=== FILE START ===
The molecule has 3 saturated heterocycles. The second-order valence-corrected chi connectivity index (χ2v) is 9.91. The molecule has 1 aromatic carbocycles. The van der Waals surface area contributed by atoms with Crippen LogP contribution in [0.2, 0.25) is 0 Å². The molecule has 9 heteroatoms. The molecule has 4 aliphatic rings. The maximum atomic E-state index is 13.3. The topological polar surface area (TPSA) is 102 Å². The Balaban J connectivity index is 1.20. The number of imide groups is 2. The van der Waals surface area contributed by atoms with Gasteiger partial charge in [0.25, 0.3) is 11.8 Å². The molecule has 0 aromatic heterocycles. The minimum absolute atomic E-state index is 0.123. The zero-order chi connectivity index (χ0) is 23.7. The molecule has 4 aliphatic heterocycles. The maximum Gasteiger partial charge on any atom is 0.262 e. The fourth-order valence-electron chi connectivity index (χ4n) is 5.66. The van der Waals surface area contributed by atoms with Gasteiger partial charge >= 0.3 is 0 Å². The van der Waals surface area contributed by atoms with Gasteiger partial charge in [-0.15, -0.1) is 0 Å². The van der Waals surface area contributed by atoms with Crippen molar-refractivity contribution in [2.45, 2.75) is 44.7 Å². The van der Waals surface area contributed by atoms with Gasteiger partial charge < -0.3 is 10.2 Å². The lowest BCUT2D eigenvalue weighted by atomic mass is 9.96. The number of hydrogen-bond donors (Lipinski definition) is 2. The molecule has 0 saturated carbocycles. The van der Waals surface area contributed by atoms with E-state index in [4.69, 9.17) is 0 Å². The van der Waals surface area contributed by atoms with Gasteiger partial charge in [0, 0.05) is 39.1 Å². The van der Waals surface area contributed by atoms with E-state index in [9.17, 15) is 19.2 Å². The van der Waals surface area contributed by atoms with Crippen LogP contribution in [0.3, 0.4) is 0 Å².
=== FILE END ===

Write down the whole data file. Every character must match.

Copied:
The molecule has 3 saturated heterocycles. The second-order valence-corrected chi connectivity index (χ2v) is 9.91. The molecule has 1 aromatic carbocycles. The van der Waals surface area contributed by atoms with Crippen LogP contribution in [0.2, 0.25) is 0 Å². The molecule has 9 heteroatoms. The molecule has 4 aliphatic rings. The maximum atomic E-state index is 13.3. The topological polar surface area (TPSA) is 102 Å². The Balaban J connectivity index is 1.20. The number of imide groups is 2. The van der Waals surface area contributed by atoms with Gasteiger partial charge in [0.25, 0.3) is 11.8 Å². The molecule has 0 aromatic heterocycles. The minimum absolute atomic E-state index is 0.123. The zero-order chi connectivity index (χ0) is 23.7. The molecule has 4 aliphatic heterocycles. The maximum Gasteiger partial charge on any atom is 0.262 e. The fourth-order valence-electron chi connectivity index (χ4n) is 5.66. The van der Waals surface area contributed by atoms with Gasteiger partial charge >= 0.3 is 0 Å². The van der Waals surface area contributed by atoms with Gasteiger partial charge in [-0.15, -0.1) is 0 Å². The van der Waals surface area contributed by atoms with Crippen molar-refractivity contribution in [2.45, 2.75) is 44.7 Å². The van der Waals surface area contributed by atoms with Gasteiger partial charge < -0.3 is 10.2 Å². The lowest BCUT2D eigenvalue weighted by atomic mass is 9.96. The number of hydrogen-bond donors (Lipinski definition) is 2. The molecule has 0 saturated carbocycles. The van der Waals surface area contributed by atoms with E-state index in [4.69, 9.17) is 0 Å². The van der Waals surface area contributed by atoms with Gasteiger partial charge in [0, 0.05) is 39.1 Å². The van der Waals surface area contributed by atoms with E-state index in [9.17, 15) is 19.2 Å². The van der Waals surface area contributed by atoms with Crippen LogP contribution in [0.3, 0.4) is 0 Å².